Best E-Commerce Checkout Process – Optimising Checkouts for Higher Purchase Volumes
For your business to succeed online, the need for top-notch e-commerce checkout practices cannot be overstated. But establishing your systems is just the beginning; e-commerce is continually evolving – last year’s state-of-the-art techniques may be hopelessly out-dated today.
To maximize the efficiency of your e-commerce checkout, you should always be optimizing and experimenting with new methods and tactics. This helps you to stay on top of the e-commerce game and ahead of your competitors.
Whether if your shop is built on Shopify, BigCommerce, WooCommerce, Magento or any other platform, the crux of it all is that checkout usability produces the results you need to stay profitable. We share the top tips to help you do just that.
Best Checkout 2019 – E-Commerce Best Practice Guidelines
What makes a good ecommerce checkout? There is simply no “one size fits all” here, and the best retailers will constantly test and refine to identify and fix any barriers to purchase.
However, there are features and characteristics which are shared by the best checkouts. These include:
Slow pages are bad anywhere on a site, but in checkout they can reduce customer confidence in the process.
Easy Contact Forms
Forms can be a pain, and the key is to minimise it through good design and smart use of shortcuts.
More and more people are shopping via mobile but conversion rates are less than half those on desktop. Checkouts are part of the reason.
Make Guest Checkout Available
Forcing registration is a barrier for customers.
Users should know what information is needed and why, as well as how many steps in the process.
Practical Steps to Optimise You E-Commerce Checkout
- Garner Contact Details at The Start – E-Mail Addresses Specifically
A hard truth is that you will never convert 100% of the users who reach the checkout page (or progress from the cart).
Obtaining the e-mail address at an early stage is quite simple; your platform should require the user to enter their email address and choose whether they want to check out as a guest or create an account for later use. It also ideally performs a lookup to tell the user if the email address already has an account associated with it. The main objective behind this practice is for shopping cart abandonment campaigns. Without an e-mail, you cannot launch your abandoned cart email series, which often brings back 15% of customers who add an item to cart, get to checkout and then decide not to purchase.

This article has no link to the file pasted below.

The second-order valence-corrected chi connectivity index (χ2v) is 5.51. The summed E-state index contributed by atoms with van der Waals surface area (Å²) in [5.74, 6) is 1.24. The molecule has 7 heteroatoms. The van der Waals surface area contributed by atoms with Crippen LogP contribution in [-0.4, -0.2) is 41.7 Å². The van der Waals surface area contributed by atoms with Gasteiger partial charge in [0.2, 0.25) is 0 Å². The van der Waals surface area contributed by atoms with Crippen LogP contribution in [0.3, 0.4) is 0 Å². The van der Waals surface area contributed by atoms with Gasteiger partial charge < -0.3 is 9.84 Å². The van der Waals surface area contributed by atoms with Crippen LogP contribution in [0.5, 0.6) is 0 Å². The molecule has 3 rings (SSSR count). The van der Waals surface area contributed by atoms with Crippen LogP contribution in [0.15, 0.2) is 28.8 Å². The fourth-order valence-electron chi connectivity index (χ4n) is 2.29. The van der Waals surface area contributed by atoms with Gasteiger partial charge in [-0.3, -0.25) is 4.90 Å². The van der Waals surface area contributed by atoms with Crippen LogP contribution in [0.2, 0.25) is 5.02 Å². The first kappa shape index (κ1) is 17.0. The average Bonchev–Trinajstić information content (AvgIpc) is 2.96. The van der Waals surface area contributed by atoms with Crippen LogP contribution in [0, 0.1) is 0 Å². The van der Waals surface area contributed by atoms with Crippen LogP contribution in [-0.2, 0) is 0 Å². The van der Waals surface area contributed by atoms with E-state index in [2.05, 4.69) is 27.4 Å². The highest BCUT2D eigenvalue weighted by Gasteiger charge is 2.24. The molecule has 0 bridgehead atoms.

- Cart Page: Simplified
With the cart and basket pages, the key is to keep things as simple as possible. Summarize what the user has added to cart and provide a very obvious next step (as well as options around making changes to the order). Only include custom fields that are absolutely necessary, since these naturally provide a higher drop-off.
Remove unnecessary clutter and make the call to actions on the page very obvious and clear. If the next step is to choose shipping method, it should be self-explanatory to the customer. They shouldn’t have to strain to determine where to enter their shipping address or other information. Some type of progress indicator can be useful here as well (for example – “step 3 of 5 completed – enter your payment method next”)